Do you ever come across recipes that call for separating the tomato seeds from the tomato flesh? Perfect! If you are like me and try to shortcut this extra step, you can pride yourself in actually following the recipe this time now that you have a second reason to separate the seeds.

Rinse the seeds in a fine-mesh strainer and dry on a paper towel. Once dried, you can start them indoors as early as February by sowing them in a pot or tray. But do not transplant outdoors until the early summer.

Related: 8 Things I Plant with my Tomatoes to Make Them Grow Better

How to Re-Grow Ginger

Grow your own ginger

Ginger is one plant that grows best in the tropics but in temperate climates can be grown in a pot and kept indoors during the winter months. Some growers say it takes 8-10 months to harvest. I have seen it fully grown in the ground here in the Northeast by late summer and return again next year. Ginger roots will go dormant in the winter and provided it is a mild one, may reappear as a stronger ginger plant the following year.

To grow ginger you must purchase ones that have pointy “eyes” or “buds” already protruding from the ginger’s body. I like getting my ginger from Asian supermarkets. Somehow they are not as old and dried up as the regular grocery ones. If yours already has buds, that’s the perfect one to use. In the end, use whatever fresh ginger you have on hand.

Soak it in water and then place it into a pot as deep as its size with the eyes pointing up. Make sure the soil it is growing in is rich and moist. You must be patient with this one as it will grow slowly in our temperate regions, but once it’s palm-like fronds shoot up from your pot it will be well worth the wait.

woman gardening

4 Extra Tips for an Easy Garden

1. Water

I like to put my pantry plants close to the kitchen so that I notice them. Also, I can easily dump the leftover water cups that my children don’t drink into the growing pots. If the water from the sink is not soapy, I use that to water the plants as well.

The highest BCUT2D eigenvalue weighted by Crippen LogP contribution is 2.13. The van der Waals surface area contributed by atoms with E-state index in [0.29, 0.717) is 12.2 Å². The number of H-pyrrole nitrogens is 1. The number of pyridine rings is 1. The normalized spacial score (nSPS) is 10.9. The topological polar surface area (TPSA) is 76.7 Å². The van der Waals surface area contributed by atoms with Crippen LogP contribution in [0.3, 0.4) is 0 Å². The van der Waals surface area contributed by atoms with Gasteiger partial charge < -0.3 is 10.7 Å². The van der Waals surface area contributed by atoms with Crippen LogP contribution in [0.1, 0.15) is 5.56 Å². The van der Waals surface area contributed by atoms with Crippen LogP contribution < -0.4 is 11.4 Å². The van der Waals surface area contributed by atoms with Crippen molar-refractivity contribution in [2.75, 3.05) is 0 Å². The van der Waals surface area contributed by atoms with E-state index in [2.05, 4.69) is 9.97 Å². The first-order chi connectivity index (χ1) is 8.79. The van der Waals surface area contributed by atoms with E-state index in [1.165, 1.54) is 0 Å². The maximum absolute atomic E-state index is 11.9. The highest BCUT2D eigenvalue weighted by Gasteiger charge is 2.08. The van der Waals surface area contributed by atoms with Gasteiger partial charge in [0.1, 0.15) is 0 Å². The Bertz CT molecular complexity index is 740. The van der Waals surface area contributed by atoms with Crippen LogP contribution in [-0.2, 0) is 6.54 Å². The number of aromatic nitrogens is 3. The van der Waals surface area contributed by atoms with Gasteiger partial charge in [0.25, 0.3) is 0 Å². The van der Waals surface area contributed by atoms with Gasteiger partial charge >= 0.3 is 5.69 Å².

Many of these plants grow very well in containers that you can place on your patio or deck!

2. Sun

Remember the plants need sun too, so place them as close to a window as possible if you’re growing them indoors. 

RECOMMENDED: I love these little pots for windowsill gardens or something like this indoor herb garden with grow-light if you can’t easily place your plants by the window.

3. Soil

Use organic, compost-rich soil. This will help your plant get the nutrients it needs to grow properly and give you the best harvest possible. 

4. Disposition

Be patient. Be positive.

The truth is there is so much more you can plant from your pantry and this is just a start! Re-growing food you already have is a frugal first step to gardening. It’s so easy and barely takes any time at all.

What foods have you re-grown before?

 

Tips for a successful garden this season. Easily grow your garden using items you have already! Quick and easy for anyone.Nicky Schauder and her husband Dave run Permaculture Gardens, a website dedicated to educating and motivating suburban families to grow their own food. Together with their 6 kids, they managed to harvest more than a hundred pounds of produce last year on their postage stamp townhome garden. They are passionate about helping you do the same (or better)!